ABC, CBS Notice Obama's 'Lowest Ever' Approval Rating; NBC Out to Lunch

On Tuesday, ABC's World News and CBS Evening News both reported the latest poll numbers from the "respected" Quinnipiac University, as CBS's Scott Pelley labeled the institution, regarding President Obama's "lowest ever" approval rating, along with Americans' dim view of the politician's honesty. ABC's Diane Sawyer noted that "for the first time in his presidency, a majority of American voters – 52 percent...say President Obama is not honest and trustworthy."

Both evening newscasts reported these numbers as they led into their coverage of former President Clinton's recent word of advice to Obama on his health care law – that "the President should honor the commitment...[he] made to those people, and let them keep what they've got." NBC Nightly News also devoted air time to Clinton's remarks, but failed to mention the current President's drooping approval number. [MP3 audio from the ABC and CBS reports available here; video below the jump]

Pelley spotlighted the Quinnipiac poll's findings before turning to correspondent Major Garrett, who detailed the White House's reaction to Clinton's statement:

SCOTT PELLEY: The troubled rollout of President Obama's health insurance law is taking a toll on his job approval ratings. In the respected Quinnipiac University poll out today, only 39 percent of Americans say they approve of the job he's doing – the lowest ever in that poll; 54 percent disapprove. Perhaps reflecting his broken 'you can keep your insurance' promise, only 44 percent said the President is honest and trustworthy.

Garrett continued that "Clinton's comments focused even more attention on the most glaring political problem facing ObamaCare: those consumers on the individual market who had their policies canceled, but can't afford the new policies that comply with ObamaCare. The White House is looking for a fix, but it hasn't found one yet."

On World News, Sawyer underlined the "rough new poll number for the President – for the first time in his presidency, a majority of American voters – 52 percent – in a new poll, say President Obama is not honest and trustworthy. One factor: the people who felt misled about getting to keep their insurance under ObamaCare."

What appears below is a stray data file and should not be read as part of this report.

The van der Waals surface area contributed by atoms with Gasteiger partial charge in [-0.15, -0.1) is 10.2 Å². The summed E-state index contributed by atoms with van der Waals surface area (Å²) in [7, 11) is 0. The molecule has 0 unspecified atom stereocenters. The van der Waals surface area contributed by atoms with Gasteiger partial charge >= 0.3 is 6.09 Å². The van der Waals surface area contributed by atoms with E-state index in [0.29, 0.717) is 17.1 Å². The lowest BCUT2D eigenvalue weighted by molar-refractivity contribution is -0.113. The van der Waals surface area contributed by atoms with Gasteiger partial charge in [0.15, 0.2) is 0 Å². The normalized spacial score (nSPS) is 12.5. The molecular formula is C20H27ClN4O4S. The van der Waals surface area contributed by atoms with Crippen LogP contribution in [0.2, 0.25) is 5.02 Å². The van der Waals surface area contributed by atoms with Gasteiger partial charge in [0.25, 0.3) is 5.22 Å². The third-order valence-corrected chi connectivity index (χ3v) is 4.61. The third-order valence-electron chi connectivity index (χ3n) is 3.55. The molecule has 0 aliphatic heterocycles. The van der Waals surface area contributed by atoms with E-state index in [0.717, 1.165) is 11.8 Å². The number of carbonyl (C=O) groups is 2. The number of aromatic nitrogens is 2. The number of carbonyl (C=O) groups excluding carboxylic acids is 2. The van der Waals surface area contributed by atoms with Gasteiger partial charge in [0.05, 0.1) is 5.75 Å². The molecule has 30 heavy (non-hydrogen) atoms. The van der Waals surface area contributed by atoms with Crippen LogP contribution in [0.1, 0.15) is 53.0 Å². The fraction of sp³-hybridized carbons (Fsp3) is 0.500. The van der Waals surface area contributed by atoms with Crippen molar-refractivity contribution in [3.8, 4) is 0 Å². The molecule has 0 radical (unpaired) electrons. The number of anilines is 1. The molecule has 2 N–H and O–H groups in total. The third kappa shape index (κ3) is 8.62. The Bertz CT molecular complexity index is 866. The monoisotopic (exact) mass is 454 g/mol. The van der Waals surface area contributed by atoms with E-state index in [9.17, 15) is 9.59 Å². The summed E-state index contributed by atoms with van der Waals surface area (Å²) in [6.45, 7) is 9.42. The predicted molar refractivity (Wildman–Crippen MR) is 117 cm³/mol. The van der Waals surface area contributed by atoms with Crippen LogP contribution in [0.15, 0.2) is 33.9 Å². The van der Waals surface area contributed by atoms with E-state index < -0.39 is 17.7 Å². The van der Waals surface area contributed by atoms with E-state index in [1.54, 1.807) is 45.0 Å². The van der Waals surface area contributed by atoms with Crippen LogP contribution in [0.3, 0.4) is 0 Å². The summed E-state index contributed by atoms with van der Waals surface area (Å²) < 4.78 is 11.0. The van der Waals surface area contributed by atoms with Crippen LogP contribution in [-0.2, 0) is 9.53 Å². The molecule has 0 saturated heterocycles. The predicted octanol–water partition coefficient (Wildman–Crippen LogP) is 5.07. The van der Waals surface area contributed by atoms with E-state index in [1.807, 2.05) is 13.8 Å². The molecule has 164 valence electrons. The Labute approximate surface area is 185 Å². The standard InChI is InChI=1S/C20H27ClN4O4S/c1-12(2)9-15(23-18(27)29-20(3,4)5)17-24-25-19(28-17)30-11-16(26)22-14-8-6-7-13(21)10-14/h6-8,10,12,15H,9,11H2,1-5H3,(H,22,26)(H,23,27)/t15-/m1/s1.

Correspondent Jonathan Karl then trumpeted that "Bill Clinton said what President Obama's harshest Republican critics have been saying – that he may need to the change the health care law to help the millions of people who have seen their insurance canceled, despite the President's promise that would not happen."

Later in the segment, Karl pointed out that "an ABC News analysis of administration documents suggest that fewer than 50,000 people have been able to enroll through HealthCare.gov. In contrast, an estimated seven-plus million are getting cancellation notices." He also featured a soundbite from a man in Pennsylvania who lost his insurance policy and "after spending more than 40 hours...trying to enroll on the website and over the phone, he is still out of luck."


The following morning, on ABC's Good Morning America, news anchor Josh Elliott mentioned during a news brief that "a new poll finds that for the first time, a majority of Americans do not believe the President is, in fact, trustworthy." On CBS This Morning, anchor Norah O'Donnell reported how "President Obama's approval rating is at an all-time low – the latest casualty of the health care rollout", but didn't mention the 52 percent figure of Americans who don't find the Democrat honest and trustworthy.

[Update: the full transcripts of Jonathan Karl's report from Tuesday's World News on ABC and Major Garrett's report from Tuesday's CBS Evening News can be read on MRC.org.]

Matthew Balan
Matthew Balan
Matthew Balan is a news analyst at Media Research Center